Cloverfield follows a group of friends as they fight for their lives while an unearthly creature attacks New York. Cloverfield is a disaster movie, set in a post 9/11 society. In his novel, Disaster Movies: The Cinema of Catastrophe, Stephen Keane discusses the elements common to the disaster film genre. One of the main elements he discusses is the idea of disaster films addressing issues of society at the time, also called zeitgeist. Cloverfield attempts to do this, dealing with an attack on New York, post 9/11.
Cloverfield is an entertaining ride, however at times it lacked authenticity, leading to a somewhat overwhelming, yet intriguing experience. The use of the handheld camera puts the viewer right in the action, allowing them to experience the situation simultaneously with the characters. While this is very entertaining, at times, the constant swaying and shaking of the handheld camera was taxing on ones body. The plot has some rather obvious holes, including the survival of the camera and longevity of the characters, surviving everything from stab wounds to helicopter crashes. However the film did not lack excitement, with constant action, special effects and quick cuts, the film kept viewers guessing and intrigued. Overall the special effects along with the use of the handheld camera provided for a fast-paced, enjoyable viewing experience.
Stephen Keane discusses how disaster films address the climate of society at the time. Cloverfield was released in 2008, the climate of the United States, post 9/11 could be described as paranoid and somewhat uptight. Keane calls this idea zeitgeist. Zeitgeist is the idea of art reflecting the time of the culture in which it was produced. Throughout Cloverfield many similarities can be seen between the shots in the film and some of the images during that horrific day in 2001. One example is the shot of smoke rising from skyscrapers in the distance at the beginning of the film. Another is when Beth’s apartment building leans against an adjacent skyscraper. Cloverfield does a good job of relaying the paranoia of society at the time, in the film, when the attacks first occur citizens yell, claiming it was a terrorist attack before anyone knew what was truly going on.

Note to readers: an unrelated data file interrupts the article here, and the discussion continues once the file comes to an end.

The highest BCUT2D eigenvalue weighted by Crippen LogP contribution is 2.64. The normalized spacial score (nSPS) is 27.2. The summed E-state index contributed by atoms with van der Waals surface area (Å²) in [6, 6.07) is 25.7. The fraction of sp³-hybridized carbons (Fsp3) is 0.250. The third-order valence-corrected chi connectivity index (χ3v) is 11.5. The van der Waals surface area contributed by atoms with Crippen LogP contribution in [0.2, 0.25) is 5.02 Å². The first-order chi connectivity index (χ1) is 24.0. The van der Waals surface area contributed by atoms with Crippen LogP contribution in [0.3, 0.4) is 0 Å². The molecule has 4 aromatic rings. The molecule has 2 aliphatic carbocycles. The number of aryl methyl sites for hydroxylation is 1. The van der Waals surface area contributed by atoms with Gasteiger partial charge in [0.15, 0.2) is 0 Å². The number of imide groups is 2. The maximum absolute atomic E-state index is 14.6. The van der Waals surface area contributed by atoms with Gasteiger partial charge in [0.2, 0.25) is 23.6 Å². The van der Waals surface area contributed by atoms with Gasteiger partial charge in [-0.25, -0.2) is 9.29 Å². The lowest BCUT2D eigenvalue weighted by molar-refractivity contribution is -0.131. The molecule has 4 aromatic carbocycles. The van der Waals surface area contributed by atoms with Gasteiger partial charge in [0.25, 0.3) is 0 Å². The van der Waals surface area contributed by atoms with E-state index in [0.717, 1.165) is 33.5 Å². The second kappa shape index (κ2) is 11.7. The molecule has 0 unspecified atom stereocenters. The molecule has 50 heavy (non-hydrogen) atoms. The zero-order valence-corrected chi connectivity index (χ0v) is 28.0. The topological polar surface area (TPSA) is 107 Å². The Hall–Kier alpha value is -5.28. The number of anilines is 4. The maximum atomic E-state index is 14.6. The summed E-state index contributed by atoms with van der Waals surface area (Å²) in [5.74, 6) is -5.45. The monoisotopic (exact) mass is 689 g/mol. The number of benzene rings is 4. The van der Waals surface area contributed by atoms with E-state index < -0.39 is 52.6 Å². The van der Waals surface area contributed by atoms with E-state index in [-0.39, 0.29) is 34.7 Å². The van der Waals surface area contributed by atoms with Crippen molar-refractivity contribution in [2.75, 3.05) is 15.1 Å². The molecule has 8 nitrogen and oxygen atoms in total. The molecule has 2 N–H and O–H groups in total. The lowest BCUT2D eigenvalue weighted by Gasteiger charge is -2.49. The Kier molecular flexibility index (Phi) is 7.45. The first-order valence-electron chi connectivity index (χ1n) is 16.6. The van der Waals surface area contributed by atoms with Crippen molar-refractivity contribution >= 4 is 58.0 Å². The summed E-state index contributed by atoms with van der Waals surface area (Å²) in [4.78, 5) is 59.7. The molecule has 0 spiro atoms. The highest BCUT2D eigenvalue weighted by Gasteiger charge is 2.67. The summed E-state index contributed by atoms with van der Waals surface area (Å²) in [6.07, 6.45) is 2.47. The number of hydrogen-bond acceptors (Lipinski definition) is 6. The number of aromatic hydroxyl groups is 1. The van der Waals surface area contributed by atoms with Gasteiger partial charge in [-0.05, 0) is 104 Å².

Keane also discusses other disaster movies, including Volcano, Independence Day, and Armageddon. Cloverfield is most similar to Independence Day, in that they both deal with Earth’s interaction with unfriendly Aliens. Keane suggests that Independence Day does not follow the traditional disaster movie formula, as only the first third of the film deals with the actual disaster. Keane argues that the final two thirds of the film follow a science-fiction plot formula. It is similar to Cloverfield in its addressing of the climate of society, Keane says that in light of the 1995 Oklahoma City Bombing, Independence day elicited somewhat of a strange reaction due to its violent nature combined with its proximity to the actual event. This may be why Cloverfield was delayed until about 7 years after 9/11.